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The Sum of All Men by David Farland

The Sum of All Men (Runelords #1)
by David Farland (Goodreads Author)

3 of 5 stars false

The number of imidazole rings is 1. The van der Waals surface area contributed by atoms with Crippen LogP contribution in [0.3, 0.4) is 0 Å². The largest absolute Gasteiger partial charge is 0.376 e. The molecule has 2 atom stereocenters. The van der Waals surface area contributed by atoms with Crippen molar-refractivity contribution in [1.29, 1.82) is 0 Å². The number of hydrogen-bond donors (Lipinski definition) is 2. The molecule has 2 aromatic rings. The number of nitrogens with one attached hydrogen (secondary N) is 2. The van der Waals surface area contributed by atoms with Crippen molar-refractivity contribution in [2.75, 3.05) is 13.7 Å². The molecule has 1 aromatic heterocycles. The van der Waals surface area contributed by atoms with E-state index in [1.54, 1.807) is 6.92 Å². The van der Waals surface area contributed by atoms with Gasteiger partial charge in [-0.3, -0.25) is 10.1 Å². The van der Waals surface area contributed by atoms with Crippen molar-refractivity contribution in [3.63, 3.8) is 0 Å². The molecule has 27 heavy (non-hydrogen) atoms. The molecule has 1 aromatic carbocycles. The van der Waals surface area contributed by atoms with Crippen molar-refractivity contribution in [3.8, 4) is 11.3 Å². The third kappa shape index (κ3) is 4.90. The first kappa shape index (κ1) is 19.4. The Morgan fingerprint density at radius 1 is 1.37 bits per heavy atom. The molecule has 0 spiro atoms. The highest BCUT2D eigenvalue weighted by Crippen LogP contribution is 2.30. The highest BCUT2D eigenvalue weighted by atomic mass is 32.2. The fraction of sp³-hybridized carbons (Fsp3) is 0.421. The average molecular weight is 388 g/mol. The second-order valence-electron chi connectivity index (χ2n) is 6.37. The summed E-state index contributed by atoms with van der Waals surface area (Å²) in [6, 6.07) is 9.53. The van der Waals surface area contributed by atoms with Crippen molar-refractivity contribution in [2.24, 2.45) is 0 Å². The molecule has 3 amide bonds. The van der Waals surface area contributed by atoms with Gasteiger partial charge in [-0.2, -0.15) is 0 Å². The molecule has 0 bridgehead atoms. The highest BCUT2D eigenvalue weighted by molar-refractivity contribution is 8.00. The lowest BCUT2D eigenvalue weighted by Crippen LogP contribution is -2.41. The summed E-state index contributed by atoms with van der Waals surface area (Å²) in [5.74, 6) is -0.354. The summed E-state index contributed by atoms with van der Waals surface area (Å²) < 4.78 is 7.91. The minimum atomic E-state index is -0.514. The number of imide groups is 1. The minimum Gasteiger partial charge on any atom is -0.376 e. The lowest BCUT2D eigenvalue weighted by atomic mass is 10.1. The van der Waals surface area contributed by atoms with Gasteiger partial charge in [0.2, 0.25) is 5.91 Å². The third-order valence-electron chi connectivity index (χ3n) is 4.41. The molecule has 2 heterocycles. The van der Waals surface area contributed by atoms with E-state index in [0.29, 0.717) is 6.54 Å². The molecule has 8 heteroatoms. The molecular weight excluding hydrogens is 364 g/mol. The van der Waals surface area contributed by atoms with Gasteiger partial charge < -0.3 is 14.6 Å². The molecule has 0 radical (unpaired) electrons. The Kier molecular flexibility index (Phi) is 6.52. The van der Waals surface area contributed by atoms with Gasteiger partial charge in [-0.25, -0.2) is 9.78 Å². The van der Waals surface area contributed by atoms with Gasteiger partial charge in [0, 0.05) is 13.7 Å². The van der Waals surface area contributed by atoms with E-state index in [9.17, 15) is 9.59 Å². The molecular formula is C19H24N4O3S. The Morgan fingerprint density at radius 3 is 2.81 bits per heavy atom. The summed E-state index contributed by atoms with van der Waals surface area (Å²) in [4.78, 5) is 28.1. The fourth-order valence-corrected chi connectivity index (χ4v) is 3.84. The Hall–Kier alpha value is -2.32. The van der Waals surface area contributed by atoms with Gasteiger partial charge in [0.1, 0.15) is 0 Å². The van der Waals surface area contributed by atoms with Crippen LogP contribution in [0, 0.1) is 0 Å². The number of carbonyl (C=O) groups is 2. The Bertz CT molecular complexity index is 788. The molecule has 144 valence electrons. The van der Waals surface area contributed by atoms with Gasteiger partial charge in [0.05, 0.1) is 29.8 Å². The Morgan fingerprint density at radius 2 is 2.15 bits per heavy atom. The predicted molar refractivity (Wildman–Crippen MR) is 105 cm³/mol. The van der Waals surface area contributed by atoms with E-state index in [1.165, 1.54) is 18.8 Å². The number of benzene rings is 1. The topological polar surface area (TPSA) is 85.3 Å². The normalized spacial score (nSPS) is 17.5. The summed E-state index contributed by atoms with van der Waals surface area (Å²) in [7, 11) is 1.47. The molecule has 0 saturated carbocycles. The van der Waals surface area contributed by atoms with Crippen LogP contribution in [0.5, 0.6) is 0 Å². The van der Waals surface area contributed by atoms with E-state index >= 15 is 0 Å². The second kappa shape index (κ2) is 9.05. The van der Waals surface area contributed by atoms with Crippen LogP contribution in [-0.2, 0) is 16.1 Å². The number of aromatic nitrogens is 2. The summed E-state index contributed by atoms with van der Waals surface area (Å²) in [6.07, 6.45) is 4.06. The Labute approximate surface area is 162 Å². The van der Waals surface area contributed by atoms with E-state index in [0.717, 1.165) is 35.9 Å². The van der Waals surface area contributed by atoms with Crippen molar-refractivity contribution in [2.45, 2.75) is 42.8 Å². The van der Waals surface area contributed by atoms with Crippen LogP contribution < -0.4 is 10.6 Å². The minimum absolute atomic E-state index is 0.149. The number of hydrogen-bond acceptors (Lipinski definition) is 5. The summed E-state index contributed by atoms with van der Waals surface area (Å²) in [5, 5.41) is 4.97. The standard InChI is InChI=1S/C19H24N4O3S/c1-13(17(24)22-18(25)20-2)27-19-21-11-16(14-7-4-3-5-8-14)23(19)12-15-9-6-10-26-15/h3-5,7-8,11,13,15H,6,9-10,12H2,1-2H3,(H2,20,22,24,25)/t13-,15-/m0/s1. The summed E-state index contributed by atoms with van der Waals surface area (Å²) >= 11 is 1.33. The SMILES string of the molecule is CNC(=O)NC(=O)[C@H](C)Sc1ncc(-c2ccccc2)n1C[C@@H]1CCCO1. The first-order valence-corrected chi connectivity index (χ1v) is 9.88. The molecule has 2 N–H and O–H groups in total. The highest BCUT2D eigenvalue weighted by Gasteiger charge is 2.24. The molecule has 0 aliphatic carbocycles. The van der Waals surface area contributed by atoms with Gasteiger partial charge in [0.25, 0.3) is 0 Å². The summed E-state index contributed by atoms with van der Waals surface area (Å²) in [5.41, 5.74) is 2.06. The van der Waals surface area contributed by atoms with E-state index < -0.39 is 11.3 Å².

I’m going to review the whole series, since I don’t particulary remember much from this book. The series is currently eight books long, with the ninth and final one in progress. The most interesting part of these books is the magic system, with the Runelords as nobles who take endowments, or characteristics, from their subjects, willingly or not. One person can give his strength to his lord and become a weakling, but the Runelord gets to combine his strength with his subjects’, making him super powerful once he gets more strength, speed, wit, charm (those who give this become ugly), etc. There are some other aspects of magic that play a part, but the main focus is on the Runelords. Some are good and care for the subjects they take from, others take forcibly. There are a lot of moral implications here, some of which are explored, but others are left alone. Where do the masses get so much love for their leaders that they willingly give up their attributes and become disabled. I wouldn’t give up my strength or wit to Obama or any other president. The books focus on the Runelords, not on the common people, so all we get is that sometimes they feel a little guilty. What interested me more in some ways, however, were the reavers. From their descriptions, they were kind of like twenty feet tall praying mantises, but they’re intelligent and strong enough to be a challenge even for the Runelords. This makes them more interesting enemies than orcs, for example, who are stupid, weaker than the heroes, and cowardly, but are only a threat because of their infinite numbers. So while the Runelords are fighting among themselves, the Reavers are presenting a threat to humanity itself. The series, after four books, reaches an ending, but then picks up as nearly a separate series in book five with the hero’s children. In these latter ones, more ideas are presented, and while interesting, become a bit more sloppy. Basically, any world is a shadow of the perfect world (think Chronicles of Amber) but that world was split into a million shadow worlds. But if they could be combined, then perhaps the perfect world can be achieved. In one of these books, two of these worlds are combined, changing each one drastically, including combining people with their shadow selves on the other world. It makes an interesting idea, combined with that of the Runelords and everything else, and I am interested in how it ends, but these ideas lack good execution. I actually subscribe to his ‘Daily kick in the pants’, which is an email sent occasionally (not daily anymore) that has advice on different writing topics. David Farland’s advice is pretty good, and he has taught workshops and classes (he actually taught Brandon Sanderson and Stephanie Meyer (author of Twilight) among others). So it is a little strange when he doesn’t follow his own rules in some of his books, most notably the last Runelords book that came out, #8, Chaosbound. It was not very well written, I don’t know what happened. One character who had been well received now was practically alien, and a lot of issues were ignored. Hopefully his last book will bring better closure. Good and unique ideas, mediocre execution.


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